Interactions of CBD With Morphine

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CBD has rapidly become a popular area of medical study for several reasons. First, it does not produce a high in patients who use it. Second, it does not appear to cause any symptoms of chemical dependency. A low potential for abuse or addiction makes it highly promising.

Being that CBD has recently entered the medical mainstream, there are so many questions that needed to be researched and explored. There is so much that still needs to learned about CBD. Unfortunately, it will be a while before a “large enough patient community exists for a multi-decade CBD clinical study to be completed” (Policy Lab US).

Within the last few years, doctors have launched small-scale CBD studies and CBD clinical trials to find other potential uses for the compound. There have been promising CBD medical discoveries that show the possibility of CBD being useful for a wide range of conditions throughout life. As these studies and trials continue to take place, doctors will have a better understanding of how CBD affects the perception of pain. Resulting in safer and more effective doses in patients (Policy Lab US).

The most up to date CBD trials can be found on A recent trial taking place is “Phase 1 Drug-drug Interaction of Cannabidiol and Morphine in Recreational Opioid Users”, identifier # NCT05143424. This information is being provided by the National Institute on Drug Abuse (NIDA) and began on November 4, 2021, the estimated primary completion date is September 1, 2022 and/or the study completion date is December 1, 2022. This study has 60 participants, males and females, ranging from 18-55 years of age. The detailed description of this study is ” an inpatient, single-blind, non-randomized, 1-sequence study involving healthy subjects who have used opioids for recreational use. The primary objective of the study is to establish the pharmacokinetic parameters of morphine 30 mg when administered with and without CBD 350 mg b.i.d. and CBD 700 mg b.i.d.”  Participants will be given CBD twice per day for three days. This study is for “recreational opioid use (i.e., defined as prescription opioid use for nontherapeutic purposes on at least 3 occasions within the previous year and at least once in the 12 weeks prior to screening), experienced in using opioids of approximately 30 mg morphine equivalents and not seeking treatment for Opioid Use Disorder”( Clinical Trials.Gov).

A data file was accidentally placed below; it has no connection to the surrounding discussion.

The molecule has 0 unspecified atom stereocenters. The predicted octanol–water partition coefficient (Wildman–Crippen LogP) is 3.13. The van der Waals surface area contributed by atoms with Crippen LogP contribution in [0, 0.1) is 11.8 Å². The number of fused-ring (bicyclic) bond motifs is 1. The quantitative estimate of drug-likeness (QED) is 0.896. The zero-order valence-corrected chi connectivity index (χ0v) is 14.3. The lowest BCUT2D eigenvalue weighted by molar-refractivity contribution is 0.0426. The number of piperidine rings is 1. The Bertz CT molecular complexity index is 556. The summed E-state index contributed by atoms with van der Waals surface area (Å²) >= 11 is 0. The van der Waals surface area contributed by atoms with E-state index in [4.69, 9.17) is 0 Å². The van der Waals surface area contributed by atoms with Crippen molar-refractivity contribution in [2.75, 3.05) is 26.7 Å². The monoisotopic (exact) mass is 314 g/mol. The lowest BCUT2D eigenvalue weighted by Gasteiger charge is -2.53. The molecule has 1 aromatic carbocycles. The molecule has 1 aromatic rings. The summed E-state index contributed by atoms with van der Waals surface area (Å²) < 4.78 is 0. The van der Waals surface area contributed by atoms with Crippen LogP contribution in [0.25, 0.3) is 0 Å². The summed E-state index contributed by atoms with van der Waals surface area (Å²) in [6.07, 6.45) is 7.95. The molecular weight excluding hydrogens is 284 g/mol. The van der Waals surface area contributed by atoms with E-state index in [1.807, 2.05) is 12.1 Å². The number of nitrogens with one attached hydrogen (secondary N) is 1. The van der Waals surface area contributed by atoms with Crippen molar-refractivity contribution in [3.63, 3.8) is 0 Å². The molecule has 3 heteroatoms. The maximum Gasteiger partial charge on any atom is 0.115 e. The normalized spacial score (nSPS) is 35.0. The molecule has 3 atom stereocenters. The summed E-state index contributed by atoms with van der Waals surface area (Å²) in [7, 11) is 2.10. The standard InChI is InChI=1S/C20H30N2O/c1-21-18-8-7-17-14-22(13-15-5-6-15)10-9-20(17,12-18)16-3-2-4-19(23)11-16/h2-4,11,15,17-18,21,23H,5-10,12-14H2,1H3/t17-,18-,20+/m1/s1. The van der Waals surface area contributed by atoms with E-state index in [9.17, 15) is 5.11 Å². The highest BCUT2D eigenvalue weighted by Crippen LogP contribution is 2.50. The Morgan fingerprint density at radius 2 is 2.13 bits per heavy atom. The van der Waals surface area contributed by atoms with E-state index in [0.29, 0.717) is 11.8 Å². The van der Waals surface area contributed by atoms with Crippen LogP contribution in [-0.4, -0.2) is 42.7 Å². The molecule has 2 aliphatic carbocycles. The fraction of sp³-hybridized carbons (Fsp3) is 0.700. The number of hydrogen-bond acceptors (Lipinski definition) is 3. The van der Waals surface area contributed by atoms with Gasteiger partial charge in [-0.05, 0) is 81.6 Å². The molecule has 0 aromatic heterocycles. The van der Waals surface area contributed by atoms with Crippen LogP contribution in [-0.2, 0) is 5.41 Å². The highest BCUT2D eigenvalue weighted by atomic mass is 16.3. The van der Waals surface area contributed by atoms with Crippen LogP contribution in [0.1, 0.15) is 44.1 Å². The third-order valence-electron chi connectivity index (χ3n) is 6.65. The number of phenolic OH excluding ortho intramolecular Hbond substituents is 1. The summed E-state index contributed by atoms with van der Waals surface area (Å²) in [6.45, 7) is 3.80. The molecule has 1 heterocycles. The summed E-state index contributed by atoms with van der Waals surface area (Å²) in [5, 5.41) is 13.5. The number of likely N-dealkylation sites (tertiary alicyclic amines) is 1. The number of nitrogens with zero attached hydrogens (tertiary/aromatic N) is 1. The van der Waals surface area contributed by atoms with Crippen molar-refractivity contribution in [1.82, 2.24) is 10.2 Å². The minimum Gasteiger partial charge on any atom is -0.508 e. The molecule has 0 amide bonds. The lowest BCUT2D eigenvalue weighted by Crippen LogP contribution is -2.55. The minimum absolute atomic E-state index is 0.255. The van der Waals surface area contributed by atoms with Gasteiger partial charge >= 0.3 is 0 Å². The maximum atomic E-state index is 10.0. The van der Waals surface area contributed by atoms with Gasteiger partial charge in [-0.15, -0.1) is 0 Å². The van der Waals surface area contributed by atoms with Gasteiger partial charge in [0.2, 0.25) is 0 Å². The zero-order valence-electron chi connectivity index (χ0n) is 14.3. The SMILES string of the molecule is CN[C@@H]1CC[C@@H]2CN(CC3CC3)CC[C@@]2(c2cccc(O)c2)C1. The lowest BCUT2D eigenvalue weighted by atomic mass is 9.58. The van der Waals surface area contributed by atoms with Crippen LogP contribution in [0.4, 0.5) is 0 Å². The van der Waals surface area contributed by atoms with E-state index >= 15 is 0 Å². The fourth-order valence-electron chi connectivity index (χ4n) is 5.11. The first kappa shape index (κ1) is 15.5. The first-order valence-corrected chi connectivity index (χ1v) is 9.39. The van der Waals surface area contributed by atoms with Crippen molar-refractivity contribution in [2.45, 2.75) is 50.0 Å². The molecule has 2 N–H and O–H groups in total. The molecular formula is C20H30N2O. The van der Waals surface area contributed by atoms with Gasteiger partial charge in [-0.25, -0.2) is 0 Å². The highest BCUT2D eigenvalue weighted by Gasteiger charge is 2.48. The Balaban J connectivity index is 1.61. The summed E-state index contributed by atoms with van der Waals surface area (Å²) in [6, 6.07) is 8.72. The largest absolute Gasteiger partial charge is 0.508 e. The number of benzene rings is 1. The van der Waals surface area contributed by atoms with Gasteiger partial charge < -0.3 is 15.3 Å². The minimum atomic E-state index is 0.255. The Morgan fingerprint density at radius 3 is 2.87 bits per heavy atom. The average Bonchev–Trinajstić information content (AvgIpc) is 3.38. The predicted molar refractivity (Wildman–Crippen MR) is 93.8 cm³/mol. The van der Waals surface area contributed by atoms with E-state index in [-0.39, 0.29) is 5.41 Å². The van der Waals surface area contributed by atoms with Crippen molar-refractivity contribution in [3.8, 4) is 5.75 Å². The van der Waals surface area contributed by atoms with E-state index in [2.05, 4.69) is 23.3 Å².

We are looking forward to the results and knowledge that comes from this current trial. If you are interested in participating in clinical trials, it is important to talk with your doctor and family/friends for support. To learn more, you can contact the study research staff here.

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